From Author to Pen Maker – Holia Chow and Rox Industrial

York Lo: The Queen of Pens – Holia Chow and Rox Industrial

Holia Chow portrait of from 1967 HK Album

Portrait of Holia Chow from a 1967 HK Album

In the 1960s, Hong Kong had a pen manufacturer by the name of Rox Industrial (樂士實業), which made a variety of writing instruments including ballpoint pens, fountain pens, markers, sign pens and mechanical pencils. Although Rox focused on the export market, the firm was known locally as it did have a presence at the CMA HK Product Expo during this period and also because its proprietor, Holia Hsing Chow (周邢禾麗 1922-2011), distinguished herself as one of the few pioneering female industrialists in Hong Kong at the time.

In addition to running Rox, Holia was also a mother of seven and served as director and secretary of another family business – Lucky Enamelware. Holia achieved early fame in wartime Shanghai as a novelist and her own saga from Shanghai to Hong Kong and Vancouver certainly reads like a novel.

Holia Chow was born Hsing Nien-chun (邢念椿) and was a native of Changsho (常熟) in Kiangsu province. Her father died when she was young and she was raised by her mother. She studied Chinese literature at two of the most prestigious Christian colleges in Republican era China – first at Soochow University in Suzhou, then at St John’s University in Shanghai. During that time Shanghai was under Japanese occupation and Holia was amongst a number of college age female writers who rose to prominence in a popular literature genre known as “Mandarin Ducks and Butterflies Fiction” which primarily deals with relationship issues in an urban society. Although she was lesser known and less prolific than some of her contemporaries such as the influential Eileen Chang (張愛玲, 1920-1995), a number of her works of fiction were published in popular literary magazines such as Phenomena Monthly (萬象), whose editor the famous lyricist Chen Dieyi (陳蝶衣, 1907-2007) held her in high regard and in recent years her works have been re-discovered by a new generation of literary scholars.[1]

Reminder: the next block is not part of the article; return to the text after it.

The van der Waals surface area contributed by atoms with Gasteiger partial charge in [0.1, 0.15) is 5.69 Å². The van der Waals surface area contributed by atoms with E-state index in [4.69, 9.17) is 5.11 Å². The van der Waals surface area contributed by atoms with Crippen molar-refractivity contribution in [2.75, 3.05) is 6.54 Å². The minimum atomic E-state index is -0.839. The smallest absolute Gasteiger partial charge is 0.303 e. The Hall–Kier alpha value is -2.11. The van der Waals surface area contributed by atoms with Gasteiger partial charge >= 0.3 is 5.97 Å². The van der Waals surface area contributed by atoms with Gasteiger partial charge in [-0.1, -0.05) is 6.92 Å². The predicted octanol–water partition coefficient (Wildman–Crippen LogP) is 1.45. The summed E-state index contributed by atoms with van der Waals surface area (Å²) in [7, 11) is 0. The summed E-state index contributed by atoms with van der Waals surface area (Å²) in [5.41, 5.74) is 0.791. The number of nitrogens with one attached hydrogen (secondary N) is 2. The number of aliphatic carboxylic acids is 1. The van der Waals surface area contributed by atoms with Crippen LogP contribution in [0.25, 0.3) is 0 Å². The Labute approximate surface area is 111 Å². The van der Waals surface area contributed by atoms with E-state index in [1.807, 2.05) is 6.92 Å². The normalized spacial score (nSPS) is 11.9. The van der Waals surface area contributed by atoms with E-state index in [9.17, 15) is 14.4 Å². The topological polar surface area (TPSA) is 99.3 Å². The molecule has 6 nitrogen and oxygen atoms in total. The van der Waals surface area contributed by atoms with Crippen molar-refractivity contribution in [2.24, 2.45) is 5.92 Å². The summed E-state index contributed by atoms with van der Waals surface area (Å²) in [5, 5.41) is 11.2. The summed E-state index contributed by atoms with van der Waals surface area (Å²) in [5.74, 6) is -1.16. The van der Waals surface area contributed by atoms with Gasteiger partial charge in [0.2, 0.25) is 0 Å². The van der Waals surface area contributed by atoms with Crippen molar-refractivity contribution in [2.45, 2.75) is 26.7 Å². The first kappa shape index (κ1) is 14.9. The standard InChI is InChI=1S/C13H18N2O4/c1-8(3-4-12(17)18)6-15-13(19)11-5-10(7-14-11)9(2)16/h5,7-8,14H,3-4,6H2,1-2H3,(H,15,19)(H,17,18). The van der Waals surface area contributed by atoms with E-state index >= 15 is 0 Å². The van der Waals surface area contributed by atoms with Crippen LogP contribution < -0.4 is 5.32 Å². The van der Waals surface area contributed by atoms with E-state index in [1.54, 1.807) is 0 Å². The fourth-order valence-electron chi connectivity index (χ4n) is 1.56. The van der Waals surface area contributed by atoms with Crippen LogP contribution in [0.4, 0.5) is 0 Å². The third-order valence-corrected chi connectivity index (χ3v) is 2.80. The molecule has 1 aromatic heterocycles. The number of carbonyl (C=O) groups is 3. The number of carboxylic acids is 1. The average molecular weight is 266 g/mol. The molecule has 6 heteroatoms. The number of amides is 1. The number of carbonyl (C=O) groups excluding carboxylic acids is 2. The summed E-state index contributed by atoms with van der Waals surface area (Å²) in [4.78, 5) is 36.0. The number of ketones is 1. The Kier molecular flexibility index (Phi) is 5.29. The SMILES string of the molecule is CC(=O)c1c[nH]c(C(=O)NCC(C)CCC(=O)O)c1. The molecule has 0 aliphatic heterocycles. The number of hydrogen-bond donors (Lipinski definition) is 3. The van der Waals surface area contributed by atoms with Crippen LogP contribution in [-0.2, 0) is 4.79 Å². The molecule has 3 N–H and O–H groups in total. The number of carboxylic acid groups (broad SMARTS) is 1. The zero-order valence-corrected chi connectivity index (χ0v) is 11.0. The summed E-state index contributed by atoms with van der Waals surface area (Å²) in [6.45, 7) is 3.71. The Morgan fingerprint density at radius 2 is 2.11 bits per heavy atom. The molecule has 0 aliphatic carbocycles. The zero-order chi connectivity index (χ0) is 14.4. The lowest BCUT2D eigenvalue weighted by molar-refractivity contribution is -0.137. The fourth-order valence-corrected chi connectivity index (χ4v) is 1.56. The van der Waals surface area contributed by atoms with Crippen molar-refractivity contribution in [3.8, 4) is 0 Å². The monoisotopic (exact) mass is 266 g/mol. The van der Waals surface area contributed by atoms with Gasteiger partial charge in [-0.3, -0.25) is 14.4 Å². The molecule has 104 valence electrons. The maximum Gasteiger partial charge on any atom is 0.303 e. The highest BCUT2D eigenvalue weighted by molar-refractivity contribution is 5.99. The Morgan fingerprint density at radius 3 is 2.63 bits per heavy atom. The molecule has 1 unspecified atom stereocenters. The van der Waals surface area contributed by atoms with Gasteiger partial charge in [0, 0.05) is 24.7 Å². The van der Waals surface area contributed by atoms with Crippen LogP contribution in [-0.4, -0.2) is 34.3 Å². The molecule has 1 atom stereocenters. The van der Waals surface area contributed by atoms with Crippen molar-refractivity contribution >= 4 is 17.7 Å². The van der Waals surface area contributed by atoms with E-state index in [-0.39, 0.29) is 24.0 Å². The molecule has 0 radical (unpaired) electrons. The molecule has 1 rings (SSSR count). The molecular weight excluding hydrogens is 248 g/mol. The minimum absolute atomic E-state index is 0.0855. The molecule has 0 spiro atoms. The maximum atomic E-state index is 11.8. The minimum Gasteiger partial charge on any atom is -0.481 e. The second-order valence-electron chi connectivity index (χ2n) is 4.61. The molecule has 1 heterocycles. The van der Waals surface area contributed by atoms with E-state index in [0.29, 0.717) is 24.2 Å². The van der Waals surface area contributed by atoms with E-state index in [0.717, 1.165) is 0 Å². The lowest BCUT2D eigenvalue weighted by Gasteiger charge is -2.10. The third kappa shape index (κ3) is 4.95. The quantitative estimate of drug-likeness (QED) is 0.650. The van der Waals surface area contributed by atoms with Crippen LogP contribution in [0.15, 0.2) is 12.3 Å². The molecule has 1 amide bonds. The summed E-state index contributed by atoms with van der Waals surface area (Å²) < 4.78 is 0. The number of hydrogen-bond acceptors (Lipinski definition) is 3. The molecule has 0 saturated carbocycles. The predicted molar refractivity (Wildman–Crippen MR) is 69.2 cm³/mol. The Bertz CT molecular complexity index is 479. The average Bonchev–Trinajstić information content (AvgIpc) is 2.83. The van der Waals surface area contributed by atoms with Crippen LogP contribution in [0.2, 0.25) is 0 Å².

Holia’s personal life took an interesting turn as it was arranged that she marry Hou Ta-chun (后大椿), a fairly senior official in the puppet regime of Wang Ching-wei who was in charge of food supplies. In early 1944, Hou was arrested for corruption charges and subsequently executed. Holia was not a young widow for long as on May 15, 1945, she married Chow Horng-shing (周洪鑫, aka Chow Yuk-ying 周毓英), the brother of Chow Yuk-ho, a leading figure in the enamelware industry in Shanghai associated with I-Feng Enamelling.

The Chow family soon moved to Hong Kong where they established Lucky Enamelware as one of the leading enamel factories in the colony. Holia was involved in the management of the firm, successfully making the transition from author/housewife to businesswoman.[2]

Holia Chow excerpt from her novel pub in Phenomena Monthly in wartime Shanghai when she was a 20 year old student at SJU in Shanghai

Excerpt of a novel by Holia Chow published in Phenomena Monthly in wartime Shanghai when she was a 20 year old student at SJU in Shanghai.